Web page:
Almost every day in Romania we were on the look out for dogs, unlike other countries with wild/stray dogs we noticed instantly the Romainian dogs were big, mostly healthy and ready to attack.  They would hide in the grass until we were just riding past before lunging out.  They would work in packs, with one dog circling from behind and his mate waiting ahead behind a tree.  Or just standing in the middle of the road putting on a show as soon as we were spotted.  Or the play dead trick managed to trick us! We tried to cross a road and get into a pension one afternoon and we had at least 8 dogs in full attack coming down the street towards us.

We found ourselves exhausted, flopping into the tent or dirty pension bed every day from the extra adreniline they would purge from us.  Early on we realised we had to have a counter-attack plan so we could make it through Romania rabies-free. 

What began as a conversation with tears in our eyes and belly laughter ended up being our saver every day several times over....

Curtis: ok you should ride in front
Cara: yep and I will look out for the dogs and Ill yell out to you - one dog/nine o'clock ect?
Curtis: ok and then we just stop the bikes if they come to attack and we get on one side of the bike and then just walk past them and Ill get the stick out and wave it around.  
Cara: ok, but if we're on a downhill we ride fast.  I might have some rocks handy too.
Curtis: ah these old salty sea dogs won't stop us.
Cara: we should call them old salty sea dogs.
Curtis: no we should call them salty barnicles.
Cara: yeah and we should call out if we think they are nasty or not?
Curtis: Salty barnicals if they are nasty? and then just barnicles if they look ok?
Cara: what if its an old dog?
Curtis: hmm Ol' Salts?
Cara: no we should call the old ones Ol' Silver Salties?

*at this stage we were in histerics and weren't sure what the hell we were calling anything!

Skip ahead to our first wild romanian dog experience;

Curtis: what happened to our plan?

We got the hang of it though and soon enough as we winded through the rugged countryside, between valleys and mountain roads lined with pine trees I would shout out to Curtis - we got two barnicles and an ol silver salty up ahead approx 200mts on the left!

Apart from the dogs, these early days in Romainia were outrageous as we were greeted by people with warmth and kindness.  Offering's of food or just a big toothless grin made us feel welcomed and reminded us how little we need to live.  Meanwhile the sun gave us a good bashing.

In Brisbane the extent of our riding was to work and back if the sun was shining, and when Curtis suggested cycling across Europe I rolled (literally) around with laughter.  We were unfit, unhealthy and doing pretty good impression's of the mitchelin man.  But here we were, the mountains approaching and thanks to our good mate bluey our mantra for tough days was being thrown all over the place with either of us shouting out "chase the pain" or another favourite from Cara (insert terrible american accent) "we've been training all summer for this boy!". 

having a bite to eat and still being harrassed by dogs - this dog actually climbed into the resturant after this shot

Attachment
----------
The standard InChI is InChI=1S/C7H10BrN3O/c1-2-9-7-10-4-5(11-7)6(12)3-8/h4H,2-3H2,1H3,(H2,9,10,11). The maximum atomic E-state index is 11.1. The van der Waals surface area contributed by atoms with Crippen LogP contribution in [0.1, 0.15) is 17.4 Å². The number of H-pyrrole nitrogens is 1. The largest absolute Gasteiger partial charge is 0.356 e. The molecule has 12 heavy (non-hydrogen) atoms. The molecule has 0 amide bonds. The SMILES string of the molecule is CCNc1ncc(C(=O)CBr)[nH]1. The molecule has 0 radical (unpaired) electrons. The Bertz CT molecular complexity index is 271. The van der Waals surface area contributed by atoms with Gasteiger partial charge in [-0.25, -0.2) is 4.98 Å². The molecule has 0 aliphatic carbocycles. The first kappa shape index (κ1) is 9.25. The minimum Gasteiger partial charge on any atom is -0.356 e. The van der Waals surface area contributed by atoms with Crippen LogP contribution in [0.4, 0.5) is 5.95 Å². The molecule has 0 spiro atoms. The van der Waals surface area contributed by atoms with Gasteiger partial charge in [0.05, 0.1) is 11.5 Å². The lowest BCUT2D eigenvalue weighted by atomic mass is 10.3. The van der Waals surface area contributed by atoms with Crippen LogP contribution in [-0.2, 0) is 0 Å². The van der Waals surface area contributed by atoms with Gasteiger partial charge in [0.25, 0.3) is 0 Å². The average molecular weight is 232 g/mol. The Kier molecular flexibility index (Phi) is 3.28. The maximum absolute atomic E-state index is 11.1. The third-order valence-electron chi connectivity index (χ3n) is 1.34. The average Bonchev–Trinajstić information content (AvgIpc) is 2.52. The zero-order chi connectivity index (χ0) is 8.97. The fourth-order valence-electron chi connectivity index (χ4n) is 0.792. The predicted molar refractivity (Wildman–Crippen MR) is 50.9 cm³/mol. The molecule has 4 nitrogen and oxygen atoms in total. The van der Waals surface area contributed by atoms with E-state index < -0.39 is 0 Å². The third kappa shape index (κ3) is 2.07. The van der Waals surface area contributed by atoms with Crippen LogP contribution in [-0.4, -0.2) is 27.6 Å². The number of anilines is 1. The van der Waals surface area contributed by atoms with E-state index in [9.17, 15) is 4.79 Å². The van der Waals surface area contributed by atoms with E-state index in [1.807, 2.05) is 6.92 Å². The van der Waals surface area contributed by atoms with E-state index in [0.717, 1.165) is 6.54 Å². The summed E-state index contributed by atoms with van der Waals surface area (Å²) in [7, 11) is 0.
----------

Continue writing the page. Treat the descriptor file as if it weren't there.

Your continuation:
delish half liter soda waters with fresh lemon - approx $1.50

stopping for a top up on water - this is maybe my favourite shot of my bike

you can't see the dogs ahead but these guys meant business so we jumped off the bikes early to call their bluff - they lunged a few times but our own bark and stick waving put them off.

Saturday, September 17, 2011

From the tent take two

Turkey and Greece was a warm up for the terrain we discovered in Romania.  We could see the Carpathians in the distance as we climbed our hearts and legs out on our first day of riding.  Stopping on a very steep hill to watch a very old lady herd cattle across a road.  As we watched and took a few pictures we realised this would be a perfect camping spot and after some handy sign language it was decided this is where we would spend the night. 

After setting up we saw that the old lady had sent her daughter over to us with a bottle of cold water and a plump three month old baby to goo and gaa over.  The sun was setting and we were using wet wipes on our filthy feet as we looked at each other and said "do you think its ok to camp here?  You know with bears and stuff?" - "yeah, should be fine, I mean why would they let us camp here, right?" - "They were taking all their livestock inside though, and they had two massive dogs..." - "hmmm.... well inside the tent then hey!"

Less than two minutes later the farmer let off two rounds from his shotgun...... a dog howled.... we froze.

Maybe an hour later we hear the dogs behind the walls of the house/farm/compound start to go off, barking like crazy and thats when I remembered I left a plastic bag outside with all our grotty wet wipes and some old cheese spread.  No, I decided not to tell Curtis this. 

Turns out wild dogs love wet wipes so much they lick them until they are white again!  They also love cheese spread.  After this, they love nothing more than to sleep curled up at your tent door, and in the morning sit twenty meters away watching you and slowing creeping closer.  Ah, Romania... this is going to be a fun three weeks!

Sunday, September 4, 2011

Heading to Romania

Cara posted;
Surviving Guca allowed us to re-visit the map of Romania and try to plan exactly where we would be able to ride given our time frame of just three weeks.  Finding it hard to judge the best places to visit we decided to follow the danube into Romania and make our way north tackling the Carpathian mountain range that would drop us into the transilvanian plain.  From there we had planed to head further north before heading west into Hungary and making the push back to Vienna. 

We hadn't expected following the river into Romania to be as spectacular and outrageous as it was, our last day in Serbia provided breath taking scenery and ridiculously scary tunnel rides.  A pitstop for some food in a small town provided a chance encounter with fellow tour cyclists Betty and Joel - who are riding to Kathmandu, Nepal from the UK - thanks for a great chat guys even though it was quick!

We hadn't even made it over the boarder bridge into Romanian soil when Curtis was harrassed by a stray dog.  Unfortunately this event repeated itself several times before we even reached our first town!  Realising (whilst relaxing having a coffee in town) you can only change Serbian currency into Romanian dinar at the boarder was bit of bummer and Curtis took to the challenge doing the 24km round trip.  We soon set off in the direction of the Carpathians, not sure what to expect and with dogs in tow we pushed hard and chased the pain.